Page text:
Adenoviral vectors and gene therapy

The first adenoviral vectors for gene delivery were made long ago – in the late 1980s and early 1990s. Initially, non-replicating viral vectors were tried to be used for gene therapy for monogenic hereditary diseases (this is when a disease is caused by a defect in a single gene and an attempt is made to “transplant” a normal copy of this gene). These studies reached the level of clinical trials, but in 1999. a tragedy happened – a child died who received gene tepapia with a non-replicating adenoviral vector (with a “correct” copy of the gene that was defective in the child ). Unfortunately, the investigation left no doubt that the vector was to blame – very high doses of the virus were required for gene therapy, and the inflammatory response to such an overload turned out to be uncontrollable. Another problem has emerged related to antibodies against human adenoviruses (more on this below). In general, the gene therapy “career” of adenoviral vectors did not work out.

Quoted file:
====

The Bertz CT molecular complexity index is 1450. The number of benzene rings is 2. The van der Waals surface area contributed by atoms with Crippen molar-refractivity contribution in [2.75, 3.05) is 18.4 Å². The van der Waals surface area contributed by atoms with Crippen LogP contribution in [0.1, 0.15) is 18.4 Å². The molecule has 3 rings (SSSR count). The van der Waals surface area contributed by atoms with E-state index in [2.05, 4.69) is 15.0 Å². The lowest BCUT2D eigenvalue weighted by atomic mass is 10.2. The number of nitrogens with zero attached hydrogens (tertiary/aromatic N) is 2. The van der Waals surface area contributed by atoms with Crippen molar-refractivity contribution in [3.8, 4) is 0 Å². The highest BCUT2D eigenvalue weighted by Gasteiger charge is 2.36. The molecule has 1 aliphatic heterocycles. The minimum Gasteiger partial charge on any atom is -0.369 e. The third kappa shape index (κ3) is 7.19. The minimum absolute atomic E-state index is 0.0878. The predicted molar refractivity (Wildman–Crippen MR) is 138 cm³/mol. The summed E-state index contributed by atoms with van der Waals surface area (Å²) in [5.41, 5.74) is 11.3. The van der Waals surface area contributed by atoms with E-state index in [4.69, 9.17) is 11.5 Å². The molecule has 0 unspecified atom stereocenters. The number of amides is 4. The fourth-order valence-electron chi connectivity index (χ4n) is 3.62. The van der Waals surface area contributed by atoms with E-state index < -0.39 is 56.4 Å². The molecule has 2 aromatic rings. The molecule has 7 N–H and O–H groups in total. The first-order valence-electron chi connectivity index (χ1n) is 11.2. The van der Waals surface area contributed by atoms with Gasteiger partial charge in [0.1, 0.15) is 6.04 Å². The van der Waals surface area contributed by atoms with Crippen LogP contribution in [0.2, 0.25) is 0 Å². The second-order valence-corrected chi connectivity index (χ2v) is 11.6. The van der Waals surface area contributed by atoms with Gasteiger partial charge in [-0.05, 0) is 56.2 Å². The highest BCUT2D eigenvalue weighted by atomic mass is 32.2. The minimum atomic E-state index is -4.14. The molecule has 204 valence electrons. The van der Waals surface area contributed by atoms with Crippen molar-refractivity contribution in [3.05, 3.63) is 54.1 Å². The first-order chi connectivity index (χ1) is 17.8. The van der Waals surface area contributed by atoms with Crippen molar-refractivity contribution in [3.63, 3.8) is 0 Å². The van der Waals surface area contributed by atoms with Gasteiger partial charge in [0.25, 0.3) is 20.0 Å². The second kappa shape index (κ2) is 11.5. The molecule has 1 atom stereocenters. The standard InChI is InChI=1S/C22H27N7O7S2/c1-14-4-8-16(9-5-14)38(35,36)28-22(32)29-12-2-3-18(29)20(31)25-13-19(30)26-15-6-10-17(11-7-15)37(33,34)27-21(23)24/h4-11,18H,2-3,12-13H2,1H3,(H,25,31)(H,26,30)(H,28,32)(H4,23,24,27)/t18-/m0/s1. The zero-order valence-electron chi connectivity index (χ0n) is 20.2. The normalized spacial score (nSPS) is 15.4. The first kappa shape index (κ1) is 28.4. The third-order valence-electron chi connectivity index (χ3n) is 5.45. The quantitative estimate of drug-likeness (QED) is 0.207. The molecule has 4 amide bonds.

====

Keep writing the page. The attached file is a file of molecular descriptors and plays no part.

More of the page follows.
Adenoviral vectors as a platform for vaccines 

In the field of vaccine development, non-replicating adenoviral vectors have found a “second wind”. Over the past 20 years, hundreds, if not thousands, of papers have been published describing experimental vaccines based on non – replicating adenoviral vectors.


Vaccines on adenovirus platforms have many advantages. They mimic natural infections and trigger all types of immune responses ( antibody , T-cell, congenital). These vaccines do not require an adjuvant (additive that increases immunogenicity). Non-injection options for administration are possible (aerosol, food capsules). There are no dangers associated with the “unauthorized residence” of the vaccine vector – a non – replicating adenoviral vector does not multiply in the cells of a vaccinated person and its DNA is not able to integrate into the viral genome (the latter is typical for widely used retro- and lenti -viral vectors).